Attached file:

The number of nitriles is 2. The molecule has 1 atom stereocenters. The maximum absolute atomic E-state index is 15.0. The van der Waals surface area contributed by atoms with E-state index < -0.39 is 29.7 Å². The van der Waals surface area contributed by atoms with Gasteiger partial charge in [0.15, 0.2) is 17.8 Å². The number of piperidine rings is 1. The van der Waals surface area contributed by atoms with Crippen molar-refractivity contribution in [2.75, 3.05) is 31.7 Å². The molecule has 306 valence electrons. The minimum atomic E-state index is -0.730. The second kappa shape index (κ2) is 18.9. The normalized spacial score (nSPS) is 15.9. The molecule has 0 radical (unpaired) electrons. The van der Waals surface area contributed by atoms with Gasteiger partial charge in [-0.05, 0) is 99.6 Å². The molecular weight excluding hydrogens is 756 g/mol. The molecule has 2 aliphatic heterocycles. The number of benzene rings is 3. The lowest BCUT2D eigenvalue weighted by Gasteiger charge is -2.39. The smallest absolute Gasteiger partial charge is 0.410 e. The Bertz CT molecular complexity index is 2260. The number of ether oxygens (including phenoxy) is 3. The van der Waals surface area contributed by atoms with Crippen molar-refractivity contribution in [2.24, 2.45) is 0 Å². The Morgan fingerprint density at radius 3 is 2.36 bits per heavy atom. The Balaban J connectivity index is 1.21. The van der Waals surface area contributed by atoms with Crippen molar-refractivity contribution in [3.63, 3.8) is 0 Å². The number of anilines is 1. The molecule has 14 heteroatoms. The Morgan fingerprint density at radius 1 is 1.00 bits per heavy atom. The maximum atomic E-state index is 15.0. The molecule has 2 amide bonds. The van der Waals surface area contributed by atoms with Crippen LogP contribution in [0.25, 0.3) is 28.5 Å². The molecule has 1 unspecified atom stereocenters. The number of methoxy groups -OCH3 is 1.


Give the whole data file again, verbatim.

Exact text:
The number of nitriles is 2. The molecule has 1 atom stereocenters. The maximum absolute atomic E-state index is 15.0. The van der Waals surface area contributed by atoms with E-state index < -0.39 is 29.7 Å². The van der Waals surface area contributed by atoms with Gasteiger partial charge in [0.15, 0.2) is 17.8 Å². The number of piperidine rings is 1. The van der Waals surface area contributed by atoms with Crippen molar-refractivity contribution in [2.75, 3.05) is 31.7 Å². The molecule has 306 valence electrons. The minimum atomic E-state index is -0.730. The second kappa shape index (κ2) is 18.9. The normalized spacial score (nSPS) is 15.9. The molecule has 0 radical (unpaired) electrons. The van der Waals surface area contributed by atoms with Gasteiger partial charge in [-0.05, 0) is 99.6 Å². The molecular weight excluding hydrogens is 756 g/mol. The molecule has 2 aliphatic heterocycles. The number of benzene rings is 3. The lowest BCUT2D eigenvalue weighted by Gasteiger charge is -2.39. The smallest absolute Gasteiger partial charge is 0.410 e. The Bertz CT molecular complexity index is 2260. The number of ether oxygens (including phenoxy) is 3. The van der Waals surface area contributed by atoms with Crippen molar-refractivity contribution in [2.24, 2.45) is 0 Å². The Morgan fingerprint density at radius 3 is 2.36 bits per heavy atom. The Balaban J connectivity index is 1.21. The van der Waals surface area contributed by atoms with Crippen molar-refractivity contribution in [3.63, 3.8) is 0 Å². The number of anilines is 1. The molecule has 14 heteroatoms. The Morgan fingerprint density at radius 1 is 1.00 bits per heavy atom. The maximum atomic E-state index is 15.0. The molecule has 2 amide bonds. The van der Waals surface area contributed by atoms with Crippen LogP contribution in [0.25, 0.3) is 28.5 Å². The molecule has 1 unspecified atom stereocenters. The number of methoxy groups -OCH3 is 1.